All pages with keywords: carbon pricing

A strong carbon price to help the UK get to net-zero

a commentary by Josh Burke 24 June, 2019

Carbon pricing could form the policy bedrock for a net-zero target, argues Josh Burke Inaction on climate change puts the world in grave danger. Action must, therefore, be accelerated. This … read more »


How to price carbon to reach net-zero emissions in the UK

a policy publication by Josh Burke, Rebecca Byrnes, Sam Fankhauser 22 May, 2019

This report explains the importance of pricing carbon as a key component of any strategy to reach net-zero emissions in the UK, setting out how the price may differ sector to sector and how to incentivise negative emissions. read more »


UK Government should create market for greenhouse gas removals and increase carbon prices for businesses to achieve net zero emissions by 2050

Press release 22 May, 2019

To achieve ‘net zero’ greenhouse gas emissions by 2050, the Government should create a market for so-called ‘negative emissions’ that result from the removal of greenhouse gases from the atmosphere, … read more »


The global consumer incidence of carbon pricing: evidence from trade

The global consumer incidence of carbon pricing: evidence from trade

a working paper by Lutz Sager 4 April, 2019

This paper estimates the global distribution of the costs to consumers from carbon pricing, finding that some policies may be considered regressive for their burden on poorer consumers – but that the benefits from mitigating climate change may weaken or reverse the regressive effect. read more »


Steering the climate system: an extended comment

a working paper by Linus Mattauch, Richard Millar, Frederick van der Ploeg, Armon Rezai, Anselm Schultes, Frank Venmans, Nico Bauer, Simon Dietz, Ottmar Edenhofer, Niall Farrell, Cameron Hepburn, Gunnar Luderer, Jacquelyn Pless, Fiona Spuler, Nicholas Stern, Alexander Teytelboym 4 January, 2019

The authors of this comment respond to a recent argument put forward by Lemoine and Rudik (2017), that it is efficient to delay reducing carbon emissions because there is substantial inertia in the climate system. Mattauch et al. show that there is no such inertia, which means there is no lag between carbon emissions and warming. read more »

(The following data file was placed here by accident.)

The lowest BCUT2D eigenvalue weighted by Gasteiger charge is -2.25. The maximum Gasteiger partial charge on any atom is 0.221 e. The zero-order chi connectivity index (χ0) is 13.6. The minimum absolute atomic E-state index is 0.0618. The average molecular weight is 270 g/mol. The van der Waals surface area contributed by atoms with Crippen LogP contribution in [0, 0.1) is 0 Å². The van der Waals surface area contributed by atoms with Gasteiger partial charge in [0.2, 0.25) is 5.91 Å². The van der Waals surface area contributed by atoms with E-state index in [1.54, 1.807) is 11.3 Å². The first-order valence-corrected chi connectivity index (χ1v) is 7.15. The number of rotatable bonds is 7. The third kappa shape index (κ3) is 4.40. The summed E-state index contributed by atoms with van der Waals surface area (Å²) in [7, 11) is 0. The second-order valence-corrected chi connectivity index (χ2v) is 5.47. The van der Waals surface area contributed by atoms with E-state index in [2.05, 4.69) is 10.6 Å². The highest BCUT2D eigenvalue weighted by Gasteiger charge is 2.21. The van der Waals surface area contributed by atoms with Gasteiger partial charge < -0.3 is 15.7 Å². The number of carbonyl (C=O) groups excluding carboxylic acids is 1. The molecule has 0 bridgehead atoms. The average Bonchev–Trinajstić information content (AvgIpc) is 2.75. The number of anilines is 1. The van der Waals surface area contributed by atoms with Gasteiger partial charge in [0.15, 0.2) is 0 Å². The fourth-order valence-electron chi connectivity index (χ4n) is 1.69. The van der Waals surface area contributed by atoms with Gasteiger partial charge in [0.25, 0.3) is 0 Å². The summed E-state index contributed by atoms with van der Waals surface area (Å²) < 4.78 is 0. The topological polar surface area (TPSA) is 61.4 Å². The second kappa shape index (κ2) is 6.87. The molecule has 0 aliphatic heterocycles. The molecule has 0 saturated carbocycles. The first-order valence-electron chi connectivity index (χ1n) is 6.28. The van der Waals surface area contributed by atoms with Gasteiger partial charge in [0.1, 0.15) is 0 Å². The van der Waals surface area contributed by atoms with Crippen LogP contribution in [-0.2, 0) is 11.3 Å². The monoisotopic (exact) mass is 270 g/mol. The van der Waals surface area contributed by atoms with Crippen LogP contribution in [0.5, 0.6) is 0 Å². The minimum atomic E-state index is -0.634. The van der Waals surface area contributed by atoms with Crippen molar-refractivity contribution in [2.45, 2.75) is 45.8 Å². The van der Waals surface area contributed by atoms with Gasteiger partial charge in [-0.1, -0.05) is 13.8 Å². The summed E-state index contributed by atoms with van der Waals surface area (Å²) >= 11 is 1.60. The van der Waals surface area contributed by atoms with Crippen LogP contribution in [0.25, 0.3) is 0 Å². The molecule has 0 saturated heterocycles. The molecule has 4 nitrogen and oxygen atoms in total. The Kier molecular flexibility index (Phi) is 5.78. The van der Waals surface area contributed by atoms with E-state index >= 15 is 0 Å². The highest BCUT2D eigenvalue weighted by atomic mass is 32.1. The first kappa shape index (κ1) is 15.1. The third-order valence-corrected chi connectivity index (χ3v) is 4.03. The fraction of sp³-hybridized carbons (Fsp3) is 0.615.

The impacts of energy prices on industrial foreign investment location: evidence from global firm level data

a working paper by Aurélien Saussay, Misato Sato 11 December, 2018

The results of this paper show that upon deciding to invest, firms are attracted to regions that have lower energy prices. This supports arguments for better targeting leakage prevention measures to complement carbon pricing for energy-intensive industrial activities. read more »


The global consumer incidence of carbon pricing: Evidence from trade | Lutz Sager

Grantham Workshop 20 Mar 2019

Lutz will be discussing his paper The Global Consumer Incidence of Carbon Pricing: Evidence from Trade. Abstract The consumer cost of carbon pricing is globally regressive, more so across countries … read more »


International and sectoral variation in industrial energy prices 1995–2015

International and sectoral variation in industrial energy prices 1995–2015

a research article by Misato Sato, Gregor Singer, Damien Dussaux, Stefania Lovo 15 November, 2018

– External link to paper – External link to data Energy price rises for industry are a major political concern. Access to cheap energy is often considered a key factor … read more »


What does the October 2018 Budget mean for UK carbon pricing in a no-deal Brexit?

a commentary by Josh Burke 30 October, 2018

To tax or to trade – that is the question. Following the October Budget, and as Brexit looms, Josh Burke assesses the policy landscape around carbon pricing in the UK. read more »


As South Africa’s carbon tax is delayed again what is the story so far?

a commentary by Patrick Curran 24 October, 2018

Patrick Curran reflects on a nine-year discussion about carbon pricing and carbon tax in South Africa as the country’s government postpones the tax’s implementation once again. read more »